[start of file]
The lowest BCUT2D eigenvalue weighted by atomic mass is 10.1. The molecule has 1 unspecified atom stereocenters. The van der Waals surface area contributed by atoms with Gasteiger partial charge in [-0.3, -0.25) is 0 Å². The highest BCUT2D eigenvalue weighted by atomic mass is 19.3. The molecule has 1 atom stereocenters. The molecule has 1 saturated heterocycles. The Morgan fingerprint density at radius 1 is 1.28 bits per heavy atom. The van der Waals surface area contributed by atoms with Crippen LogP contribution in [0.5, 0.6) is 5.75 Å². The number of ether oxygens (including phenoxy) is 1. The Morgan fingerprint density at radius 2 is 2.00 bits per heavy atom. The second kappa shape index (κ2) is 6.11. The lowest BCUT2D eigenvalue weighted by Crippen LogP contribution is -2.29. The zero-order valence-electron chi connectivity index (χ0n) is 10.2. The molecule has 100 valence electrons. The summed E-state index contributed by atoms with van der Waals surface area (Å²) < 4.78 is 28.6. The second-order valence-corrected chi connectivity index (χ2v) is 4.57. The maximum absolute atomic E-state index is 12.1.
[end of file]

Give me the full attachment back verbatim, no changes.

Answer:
The lowest BCUT2D eigenvalue weighted by atomic mass is 10.1. The molecule has 1 unspecified atom stereocenters. The van der Waals surface area contributed by atoms with Gasteiger partial charge in [-0.3, -0.25) is 0 Å². The highest BCUT2D eigenvalue weighted by atomic mass is 19.3. The molecule has 1 atom stereocenters. The molecule has 1 saturated heterocycles. The Morgan fingerprint density at radius 1 is 1.28 bits per heavy atom. The van der Waals surface area contributed by atoms with Crippen LogP contribution in [0.5, 0.6) is 5.75 Å². The number of ether oxygens (including phenoxy) is 1. The Morgan fingerprint density at radius 2 is 2.00 bits per heavy atom. The second kappa shape index (κ2) is 6.11. The lowest BCUT2D eigenvalue weighted by Crippen LogP contribution is -2.29. The zero-order valence-electron chi connectivity index (χ0n) is 10.2. The molecule has 100 valence electrons. The summed E-state index contributed by atoms with van der Waals surface area (Å²) < 4.78 is 28.6. The second-order valence-corrected chi connectivity index (χ2v) is 4.57. The maximum absolute atomic E-state index is 12.1.